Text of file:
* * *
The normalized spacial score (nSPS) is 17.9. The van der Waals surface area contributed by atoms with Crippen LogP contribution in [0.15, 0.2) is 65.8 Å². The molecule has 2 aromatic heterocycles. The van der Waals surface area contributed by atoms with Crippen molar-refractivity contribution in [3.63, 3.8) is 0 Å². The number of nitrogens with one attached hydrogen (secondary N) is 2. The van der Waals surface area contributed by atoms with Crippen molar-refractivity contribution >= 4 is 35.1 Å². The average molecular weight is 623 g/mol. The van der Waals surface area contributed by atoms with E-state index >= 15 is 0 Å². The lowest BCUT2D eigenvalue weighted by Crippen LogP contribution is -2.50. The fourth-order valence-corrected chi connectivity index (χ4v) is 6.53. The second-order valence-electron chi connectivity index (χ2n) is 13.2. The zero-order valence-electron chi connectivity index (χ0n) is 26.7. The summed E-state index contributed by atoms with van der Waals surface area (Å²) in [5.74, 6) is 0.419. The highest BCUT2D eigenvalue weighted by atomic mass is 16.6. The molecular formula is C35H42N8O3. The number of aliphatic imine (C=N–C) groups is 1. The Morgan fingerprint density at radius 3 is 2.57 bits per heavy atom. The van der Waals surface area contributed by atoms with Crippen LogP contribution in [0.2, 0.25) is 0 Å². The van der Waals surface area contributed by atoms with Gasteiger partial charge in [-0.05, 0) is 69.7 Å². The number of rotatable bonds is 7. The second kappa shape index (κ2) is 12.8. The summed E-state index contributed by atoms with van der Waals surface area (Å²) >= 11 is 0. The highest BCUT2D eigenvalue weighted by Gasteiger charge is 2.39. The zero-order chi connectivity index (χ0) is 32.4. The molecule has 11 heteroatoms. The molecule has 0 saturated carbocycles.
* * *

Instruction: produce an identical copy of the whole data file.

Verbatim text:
The normalized spacial score (nSPS) is 17.9. The van der Waals surface area contributed by atoms with Crippen LogP contribution in [0.15, 0.2) is 65.8 Å². The molecule has 2 aromatic heterocycles. The van der Waals surface area contributed by atoms with Crippen molar-refractivity contribution in [3.63, 3.8) is 0 Å². The number of nitrogens with one attached hydrogen (secondary N) is 2. The van der Waals surface area contributed by atoms with Crippen molar-refractivity contribution >= 4 is 35.1 Å². The average molecular weight is 623 g/mol. The van der Waals surface area contributed by atoms with E-state index >= 15 is 0 Å². The lowest BCUT2D eigenvalue weighted by Crippen LogP contribution is -2.50. The fourth-order valence-corrected chi connectivity index (χ4v) is 6.53. The second-order valence-electron chi connectivity index (χ2n) is 13.2. The zero-order valence-electron chi connectivity index (χ0n) is 26.7. The summed E-state index contributed by atoms with van der Waals surface area (Å²) in [5.74, 6) is 0.419. The highest BCUT2D eigenvalue weighted by atomic mass is 16.6. The molecular formula is C35H42N8O3. The number of aliphatic imine (C=N–C) groups is 1. The Morgan fingerprint density at radius 3 is 2.57 bits per heavy atom. The van der Waals surface area contributed by atoms with Crippen LogP contribution in [0.2, 0.25) is 0 Å². The van der Waals surface area contributed by atoms with Gasteiger partial charge in [-0.05, 0) is 69.7 Å². The number of rotatable bonds is 7. The second kappa shape index (κ2) is 12.8. The summed E-state index contributed by atoms with van der Waals surface area (Å²) >= 11 is 0. The highest BCUT2D eigenvalue weighted by Gasteiger charge is 2.39. The zero-order chi connectivity index (χ0) is 32.4. The molecule has 11 heteroatoms. The molecule has 0 saturated carbocycles.